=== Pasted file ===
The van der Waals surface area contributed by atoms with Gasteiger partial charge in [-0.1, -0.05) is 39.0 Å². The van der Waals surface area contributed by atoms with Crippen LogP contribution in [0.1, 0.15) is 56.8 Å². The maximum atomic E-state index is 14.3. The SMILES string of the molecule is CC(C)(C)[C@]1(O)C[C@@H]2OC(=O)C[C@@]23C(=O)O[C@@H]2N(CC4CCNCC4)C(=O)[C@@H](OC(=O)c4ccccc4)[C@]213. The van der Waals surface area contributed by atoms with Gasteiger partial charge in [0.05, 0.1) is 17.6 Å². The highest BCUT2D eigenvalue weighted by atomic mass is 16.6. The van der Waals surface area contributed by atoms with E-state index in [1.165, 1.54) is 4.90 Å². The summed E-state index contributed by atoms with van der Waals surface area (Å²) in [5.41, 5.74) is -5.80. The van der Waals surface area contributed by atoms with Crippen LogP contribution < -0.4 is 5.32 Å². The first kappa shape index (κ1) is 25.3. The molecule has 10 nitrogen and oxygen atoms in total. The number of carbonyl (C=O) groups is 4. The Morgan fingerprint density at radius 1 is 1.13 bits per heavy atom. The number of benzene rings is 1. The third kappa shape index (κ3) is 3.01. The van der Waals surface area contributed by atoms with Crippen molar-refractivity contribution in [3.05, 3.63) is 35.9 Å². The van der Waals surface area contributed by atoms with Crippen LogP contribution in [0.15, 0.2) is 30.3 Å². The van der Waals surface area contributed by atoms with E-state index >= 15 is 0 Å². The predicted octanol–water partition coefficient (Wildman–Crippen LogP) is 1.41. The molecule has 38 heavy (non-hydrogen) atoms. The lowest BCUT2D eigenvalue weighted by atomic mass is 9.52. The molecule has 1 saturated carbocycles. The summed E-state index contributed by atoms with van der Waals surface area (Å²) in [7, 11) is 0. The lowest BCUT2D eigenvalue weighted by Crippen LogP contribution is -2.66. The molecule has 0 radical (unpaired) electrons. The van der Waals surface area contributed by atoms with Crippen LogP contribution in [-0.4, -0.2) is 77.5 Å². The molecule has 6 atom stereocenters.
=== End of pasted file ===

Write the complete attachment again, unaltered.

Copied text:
The van der Waals surface area contributed by atoms with Gasteiger partial charge in [-0.1, -0.05) is 39.0 Å². The van der Waals surface area contributed by atoms with Crippen LogP contribution in [0.1, 0.15) is 56.8 Å². The maximum atomic E-state index is 14.3. The SMILES string of the molecule is CC(C)(C)[C@]1(O)C[C@@H]2OC(=O)C[C@@]23C(=O)O[C@@H]2N(CC4CCNCC4)C(=O)[C@@H](OC(=O)c4ccccc4)[C@]213. The van der Waals surface area contributed by atoms with Gasteiger partial charge in [0.05, 0.1) is 17.6 Å². The highest BCUT2D eigenvalue weighted by atomic mass is 16.6. The van der Waals surface area contributed by atoms with E-state index in [1.165, 1.54) is 4.90 Å². The summed E-state index contributed by atoms with van der Waals surface area (Å²) in [5.41, 5.74) is -5.80. The van der Waals surface area contributed by atoms with Crippen LogP contribution < -0.4 is 5.32 Å². The first kappa shape index (κ1) is 25.3. The molecule has 10 nitrogen and oxygen atoms in total. The number of carbonyl (C=O) groups is 4. The Morgan fingerprint density at radius 1 is 1.13 bits per heavy atom. The number of benzene rings is 1. The third kappa shape index (κ3) is 3.01. The van der Waals surface area contributed by atoms with Crippen molar-refractivity contribution in [3.05, 3.63) is 35.9 Å². The van der Waals surface area contributed by atoms with Crippen LogP contribution in [0.15, 0.2) is 30.3 Å². The van der Waals surface area contributed by atoms with E-state index >= 15 is 0 Å². The predicted octanol–water partition coefficient (Wildman–Crippen LogP) is 1.41. The molecule has 38 heavy (non-hydrogen) atoms. The lowest BCUT2D eigenvalue weighted by atomic mass is 9.52. The molecule has 1 saturated carbocycles. The summed E-state index contributed by atoms with van der Waals surface area (Å²) in [7, 11) is 0. The lowest BCUT2D eigenvalue weighted by Crippen LogP contribution is -2.66. The molecule has 0 radical (unpaired) electrons. The van der Waals surface area contributed by atoms with Crippen LogP contribution in [-0.4, -0.2) is 77.5 Å². The molecule has 6 atom stereocenters.